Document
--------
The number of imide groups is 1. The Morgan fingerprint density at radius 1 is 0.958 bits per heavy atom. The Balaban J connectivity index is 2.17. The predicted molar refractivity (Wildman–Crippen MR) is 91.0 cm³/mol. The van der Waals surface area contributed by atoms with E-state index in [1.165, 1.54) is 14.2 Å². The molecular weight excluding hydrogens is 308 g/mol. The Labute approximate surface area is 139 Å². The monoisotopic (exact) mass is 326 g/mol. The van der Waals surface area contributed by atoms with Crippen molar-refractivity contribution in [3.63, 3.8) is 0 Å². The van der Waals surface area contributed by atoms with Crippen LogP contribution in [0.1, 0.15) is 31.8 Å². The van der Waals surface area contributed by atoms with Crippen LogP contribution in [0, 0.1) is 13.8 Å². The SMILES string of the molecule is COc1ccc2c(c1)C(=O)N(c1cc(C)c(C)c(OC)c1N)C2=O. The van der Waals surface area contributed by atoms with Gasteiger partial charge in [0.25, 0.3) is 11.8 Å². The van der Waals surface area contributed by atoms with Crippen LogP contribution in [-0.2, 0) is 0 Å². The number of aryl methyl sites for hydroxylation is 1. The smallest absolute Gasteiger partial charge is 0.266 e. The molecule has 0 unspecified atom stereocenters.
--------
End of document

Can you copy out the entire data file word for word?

The number of imide groups is 1. The Morgan fingerprint density at radius 1 is 0.958 bits per heavy atom. The Balaban J connectivity index is 2.17. The predicted molar refractivity (Wildman–Crippen MR) is 91.0 cm³/mol. The van der Waals surface area contributed by atoms with E-state index in [1.165, 1.54) is 14.2 Å². The molecular weight excluding hydrogens is 308 g/mol. The Labute approximate surface area is 139 Å². The monoisotopic (exact) mass is 326 g/mol. The van der Waals surface area contributed by atoms with Crippen molar-refractivity contribution in [3.63, 3.8) is 0 Å². The van der Waals surface area contributed by atoms with Crippen LogP contribution in [0.1, 0.15) is 31.8 Å². The van der Waals surface area contributed by atoms with Crippen LogP contribution in [0, 0.1) is 13.8 Å². The SMILES string of the molecule is COc1ccc2c(c1)C(=O)N(c1cc(C)c(C)c(OC)c1N)C2=O. The van der Waals surface area contributed by atoms with Gasteiger partial charge in [0.25, 0.3) is 11.8 Å². The van der Waals surface area contributed by atoms with Crippen LogP contribution in [-0.2, 0) is 0 Å². The number of aryl methyl sites for hydroxylation is 1. The smallest absolute Gasteiger partial charge is 0.266 e. The molecule has 0 unspecified atom stereocenters.